Friday, August 10, 2007

Meeting the High-schoolers

We set out on the street once again for breakfast; the boys were off at the soccer field so it was just Sue, Sophie, and myself.  The bummer about our current living situation is that we pretty much have to go out for every meal, otherwise we are eating on our laps in the room.  It drives Sue crazy to do that!  We're looking forward to going to Hangzhou where we will have a little more space and a table to eat at!

Luckily we have this great little bakery across the street that serves great, although expensive coffee - about $2 US which is a fortune for food here!  It's so yummy though we decided that we were worth it!  We had coffee and a pastry, and sweltered in the heat although the shopkeeper did make her best effort to turn on the AC for us!

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Today in class we learned more Chinese characters and we got a chance to go up and practice!  Here we are practicing our script!

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There's a certain, very uncomfortable looking way to hold the brush.  Peter's doing a great job keeping his brush vertical here so the water/ink can flow to the tip.

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The major focus today was to meet the high school students that we will be practice teaching next week.  We went to their very modern high school, and met this group of 15 year old kids.  Peter and Jack got loads of attention, and they all bonded over video games.  Who said technology stops people from communicating!  It's the international language, baby!

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Here I am talking with two of the high school girls and they are asking me all kinds of questions; from where do I live in the U.S. to what do I think of what we did to Saddam and the war in Iraq.  Ouch! 

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Here's Jack getting his share of attention.  If you can't pick out Jack, he's the one in the blond hair and red shirt! :) 

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Peter loved to interview (and be interviewed by) the older Chinese boys.

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Tonight we went to a wonderful restaurant with the other 28 teachers who are at this program learning Chinese and teaching.  It was very delicious, but we went back a bit earlier than the rest due to the lateness of the hour and the sleepiness of the kids!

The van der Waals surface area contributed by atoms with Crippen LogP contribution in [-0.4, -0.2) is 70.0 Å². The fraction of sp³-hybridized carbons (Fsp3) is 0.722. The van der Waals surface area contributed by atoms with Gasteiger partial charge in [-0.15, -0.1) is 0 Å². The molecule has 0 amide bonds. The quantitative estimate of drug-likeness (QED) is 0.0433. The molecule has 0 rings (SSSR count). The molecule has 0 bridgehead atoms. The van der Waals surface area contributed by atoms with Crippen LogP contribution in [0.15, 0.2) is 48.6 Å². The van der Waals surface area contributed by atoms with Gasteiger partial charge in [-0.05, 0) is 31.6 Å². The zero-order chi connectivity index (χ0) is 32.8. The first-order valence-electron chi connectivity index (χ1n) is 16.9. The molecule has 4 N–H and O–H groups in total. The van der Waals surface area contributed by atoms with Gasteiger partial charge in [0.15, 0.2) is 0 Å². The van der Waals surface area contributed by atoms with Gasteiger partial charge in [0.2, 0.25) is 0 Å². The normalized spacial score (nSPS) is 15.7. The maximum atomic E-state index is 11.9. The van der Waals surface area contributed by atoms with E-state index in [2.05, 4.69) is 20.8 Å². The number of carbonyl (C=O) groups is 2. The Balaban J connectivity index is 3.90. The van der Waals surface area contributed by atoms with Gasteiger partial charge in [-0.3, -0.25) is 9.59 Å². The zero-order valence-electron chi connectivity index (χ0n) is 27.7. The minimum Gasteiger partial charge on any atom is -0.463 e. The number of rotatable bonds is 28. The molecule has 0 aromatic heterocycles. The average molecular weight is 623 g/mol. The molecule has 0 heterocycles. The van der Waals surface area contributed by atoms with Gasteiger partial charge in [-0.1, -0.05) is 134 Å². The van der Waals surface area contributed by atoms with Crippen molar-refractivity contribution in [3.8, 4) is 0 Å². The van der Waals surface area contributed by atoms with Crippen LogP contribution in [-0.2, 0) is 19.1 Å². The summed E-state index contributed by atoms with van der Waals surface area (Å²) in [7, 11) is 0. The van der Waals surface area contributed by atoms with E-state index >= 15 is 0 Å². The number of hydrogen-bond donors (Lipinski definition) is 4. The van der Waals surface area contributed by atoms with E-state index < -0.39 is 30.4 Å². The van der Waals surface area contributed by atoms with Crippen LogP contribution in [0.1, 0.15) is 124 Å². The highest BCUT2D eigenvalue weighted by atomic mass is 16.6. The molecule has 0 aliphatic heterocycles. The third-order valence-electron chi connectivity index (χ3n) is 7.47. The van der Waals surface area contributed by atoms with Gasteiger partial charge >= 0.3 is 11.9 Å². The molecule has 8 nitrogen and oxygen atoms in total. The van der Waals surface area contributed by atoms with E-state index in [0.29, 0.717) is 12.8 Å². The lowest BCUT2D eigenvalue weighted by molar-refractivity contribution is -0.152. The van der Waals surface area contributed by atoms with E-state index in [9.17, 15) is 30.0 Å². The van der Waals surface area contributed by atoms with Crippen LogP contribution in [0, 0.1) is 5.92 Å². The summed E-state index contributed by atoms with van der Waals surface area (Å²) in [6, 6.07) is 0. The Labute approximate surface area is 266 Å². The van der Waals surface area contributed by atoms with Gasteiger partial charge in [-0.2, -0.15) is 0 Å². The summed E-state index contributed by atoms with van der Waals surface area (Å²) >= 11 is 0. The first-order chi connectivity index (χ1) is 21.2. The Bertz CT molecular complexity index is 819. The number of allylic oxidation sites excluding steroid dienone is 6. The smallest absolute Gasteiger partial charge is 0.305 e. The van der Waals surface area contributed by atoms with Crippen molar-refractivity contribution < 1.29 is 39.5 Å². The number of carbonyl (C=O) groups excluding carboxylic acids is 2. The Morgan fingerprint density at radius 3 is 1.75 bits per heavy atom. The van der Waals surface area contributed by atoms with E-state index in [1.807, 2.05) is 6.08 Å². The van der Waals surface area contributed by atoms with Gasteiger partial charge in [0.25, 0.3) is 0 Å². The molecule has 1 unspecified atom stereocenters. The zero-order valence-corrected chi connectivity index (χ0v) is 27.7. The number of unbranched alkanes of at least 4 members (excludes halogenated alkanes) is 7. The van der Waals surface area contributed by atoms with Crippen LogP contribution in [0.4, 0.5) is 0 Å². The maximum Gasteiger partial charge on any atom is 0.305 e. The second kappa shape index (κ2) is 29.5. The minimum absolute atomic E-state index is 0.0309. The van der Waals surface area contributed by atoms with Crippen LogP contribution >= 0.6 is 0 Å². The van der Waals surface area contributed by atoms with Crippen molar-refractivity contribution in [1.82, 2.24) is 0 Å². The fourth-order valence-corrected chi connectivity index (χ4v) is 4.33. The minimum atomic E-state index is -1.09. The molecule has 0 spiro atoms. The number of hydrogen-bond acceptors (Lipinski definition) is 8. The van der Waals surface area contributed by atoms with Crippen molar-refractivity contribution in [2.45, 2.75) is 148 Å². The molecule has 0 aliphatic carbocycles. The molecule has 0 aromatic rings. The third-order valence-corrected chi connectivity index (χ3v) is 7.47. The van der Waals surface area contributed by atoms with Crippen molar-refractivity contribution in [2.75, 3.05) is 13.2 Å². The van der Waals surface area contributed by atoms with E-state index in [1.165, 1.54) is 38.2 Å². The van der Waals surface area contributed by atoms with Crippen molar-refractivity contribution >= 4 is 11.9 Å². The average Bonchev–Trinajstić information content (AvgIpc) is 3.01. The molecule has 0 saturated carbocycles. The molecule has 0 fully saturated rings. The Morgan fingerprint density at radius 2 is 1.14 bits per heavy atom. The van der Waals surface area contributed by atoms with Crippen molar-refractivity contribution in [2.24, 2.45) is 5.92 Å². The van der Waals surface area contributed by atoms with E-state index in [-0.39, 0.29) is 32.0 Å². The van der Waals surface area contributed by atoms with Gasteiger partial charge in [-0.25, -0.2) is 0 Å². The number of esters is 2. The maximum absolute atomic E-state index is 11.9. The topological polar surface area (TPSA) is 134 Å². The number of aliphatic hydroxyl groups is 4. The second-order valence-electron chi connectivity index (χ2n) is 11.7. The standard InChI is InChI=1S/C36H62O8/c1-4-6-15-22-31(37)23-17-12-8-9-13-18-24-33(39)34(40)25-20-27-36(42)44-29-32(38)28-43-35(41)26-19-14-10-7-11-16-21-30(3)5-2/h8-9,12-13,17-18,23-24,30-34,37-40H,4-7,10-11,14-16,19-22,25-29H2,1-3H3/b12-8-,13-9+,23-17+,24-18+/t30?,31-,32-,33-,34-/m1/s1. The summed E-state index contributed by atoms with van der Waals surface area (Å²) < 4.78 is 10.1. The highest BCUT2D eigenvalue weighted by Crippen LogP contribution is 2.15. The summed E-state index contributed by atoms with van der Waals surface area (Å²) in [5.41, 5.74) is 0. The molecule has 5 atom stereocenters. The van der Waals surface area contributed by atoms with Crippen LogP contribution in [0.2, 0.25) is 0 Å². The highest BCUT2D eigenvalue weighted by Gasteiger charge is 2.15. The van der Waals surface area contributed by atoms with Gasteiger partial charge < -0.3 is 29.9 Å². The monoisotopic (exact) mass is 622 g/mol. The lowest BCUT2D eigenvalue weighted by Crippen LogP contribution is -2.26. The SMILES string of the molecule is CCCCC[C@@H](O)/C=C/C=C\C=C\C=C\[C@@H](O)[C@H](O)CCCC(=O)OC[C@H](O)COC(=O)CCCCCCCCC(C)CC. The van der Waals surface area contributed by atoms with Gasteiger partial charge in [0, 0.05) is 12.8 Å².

Shanghai 007  Jack and Peter hamming it up with Eric, one of the other teachers-to-be.

Shanghai 004There were origami swans EVERYWHERE, and here was a nice display that must have taken hours to put together! 

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Our instructors, Eleanor and Jane, who were the organizers of the evening.

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Another teacher, Alexis, who will also be in Hangzhou so we will see a lot more of her.  She is from Toronto, and the highschoolers today were asking her about a mountain in the U.S. with presidents on it.  She had no idea.  Amazingly the Chinese kids knew who the presidents were on Mount Rushmore.  Do you?

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Alexis and Sophie, bonding over a can of Sprite.

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Karen, Sophie, Bei and Alexis, all dressed up in their Shanghai going-out finery.

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One of the dishes we were served was lamb shank.  A rather large bone with meat on both ends.  It was served with much needed plastic gloves, so you could pick it up and gnaw off the meat.

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When they brought the fish out, the waiters and waitresses accompanied it with a song.  I have no idea what they were singing but it was pretty!  They also twirled colorful pieces of cloth as they sang.

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... and finally, the drink of choice for the group tonight!

Shanghai 032   We had a tough time hailing a cab this evening.  We left the restaurant and had to compete with dozens of locals and deal with sleepy kids as we tried to make ourselves noticed.  Eventually we gave up and walked to a quieter piece of pavement and finally a cab stopped!  We got home at 10pm and realized we had no milk.  Luckily everything is open and just a block away to I walked down to get some.  There are all kinds of street vendors that come out at night.  I will have to explore these more and get some pics up on the blog!

Tomorrow is a touring day so we should get some good pics of Shanghai.  Stay tuned!

1 comment:

Anonymous said...

It's great to see these "real" pictures of the Chinese people, their environment and activities ... a mix of modern and traditional. I was looking for Sue's beads but found your blog, and will be checking on your adventures daily to travel vicariously with you. I'm an ESL teacher, and have had Chinese students. This will help me understand their background better. Sandy